This exhibition was on display from December 12, 2014 to June 07, 2015.

There were 43 objects in this exhibition but right now we can only show you 39 of them. Some objects may not be viewable because they were on loan; this might be due to issues involving image rights or simply because there is no digitized image for the objects.

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This room contains objects I chose from Cooper Hewitt's collection and several I borrowed from the National Museum of American History in Washington, DC, along with a few of my own sprinkled in.
What is this room about?
Very loosely, it is about life and death.
But isn’t everything?
It is about falling in love with a group of objects. About the ephemera of history with bits of information about how people lived. It is a room that recognizes that many of the most important memories in your life will be populated by the most seemingly unimportant objects. A chair. A bowl.
It is about the preciousness of time. Elusive. Fragile. The unpredictability of it all. The comfort derived within the unpredictability. The joy derived from comfort. These objects are brave and beautiful. They have survived and are here to tell you something.
What should you do here?
If you are plagued with doubts or troubles, or are in need of a respite, just sit there and stare into space and listen to the silence. That is more than enough.
Or maybe someone will come into the room and sing a song about a spoon. Any songs you hear, about spoons or otherwise, are composed by the brilliant Nico Muhly. You never know. This was, in fact, once the music room in the mansion, when people lived here and had arguments in the kitchen (perhaps about overcooked peas).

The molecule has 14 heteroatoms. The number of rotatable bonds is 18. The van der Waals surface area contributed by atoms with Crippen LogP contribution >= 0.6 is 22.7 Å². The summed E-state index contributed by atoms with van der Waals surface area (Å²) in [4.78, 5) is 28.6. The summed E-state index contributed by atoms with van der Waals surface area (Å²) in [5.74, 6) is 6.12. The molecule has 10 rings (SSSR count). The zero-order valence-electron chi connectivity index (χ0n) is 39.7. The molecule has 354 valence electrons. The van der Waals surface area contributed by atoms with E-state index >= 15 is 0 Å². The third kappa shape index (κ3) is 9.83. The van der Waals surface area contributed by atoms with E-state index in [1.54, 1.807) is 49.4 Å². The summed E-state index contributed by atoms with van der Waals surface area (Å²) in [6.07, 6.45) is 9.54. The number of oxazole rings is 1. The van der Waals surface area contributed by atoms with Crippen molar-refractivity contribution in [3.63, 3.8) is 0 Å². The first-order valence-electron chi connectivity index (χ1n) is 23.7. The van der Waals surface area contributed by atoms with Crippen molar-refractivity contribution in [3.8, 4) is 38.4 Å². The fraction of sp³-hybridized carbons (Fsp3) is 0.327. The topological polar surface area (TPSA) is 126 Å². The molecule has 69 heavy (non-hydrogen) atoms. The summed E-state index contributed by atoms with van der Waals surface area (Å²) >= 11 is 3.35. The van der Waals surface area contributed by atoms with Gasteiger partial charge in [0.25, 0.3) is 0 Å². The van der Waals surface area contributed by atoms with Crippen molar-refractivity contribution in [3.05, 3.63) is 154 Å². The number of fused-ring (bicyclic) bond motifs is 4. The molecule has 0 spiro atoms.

If you are curious, have a look at the objects.
To wander about in a room in a museum is to have the fluttery feeling of discovery and potential. A quickening of the pulse. That is a great feeling. Excitement! Inspiration!
But my advice is not to think too much.
Unless it pleases you.
And a walk in Central Park might be the perfect finale to a day in a museum.
—Maira Kalman
Maira Kalman Selects is made possible by the Marks Family Foundation Endowment Fund.

  • Swan Princess Figurine, ca. 1930
  • molded, enameled, and gilt porcelain.
  • The Henry and Ludmilla Shapiro Collection; Partial gift and partial purchase....
  • 1989-41-182
  • Firebird Figurine, 1920
  • molded, enameled porcelain.
  • The Henry and Ludmilla Shapiro Collection; Partial gift and partial purchase....
  • 1989-41-184
  • Zig-Zag Chair, ca. 1934
  • joined and painted elm.
  • Museum purchase from Decorative Arts Association Acquisition Fund.
  • 1994-60-1
  • Mount, ca. 1810
  • cast and gilt bronze.
  • Gift of Mrs. George B. McClellan.
  • 1907-3-13
  • Bulb Lamp, 1966
  • mold-blown glass, chrome-plated metal, incandescent bulb.
  • Gift of Ingo Maurer.
  • 2008-16-1-a,b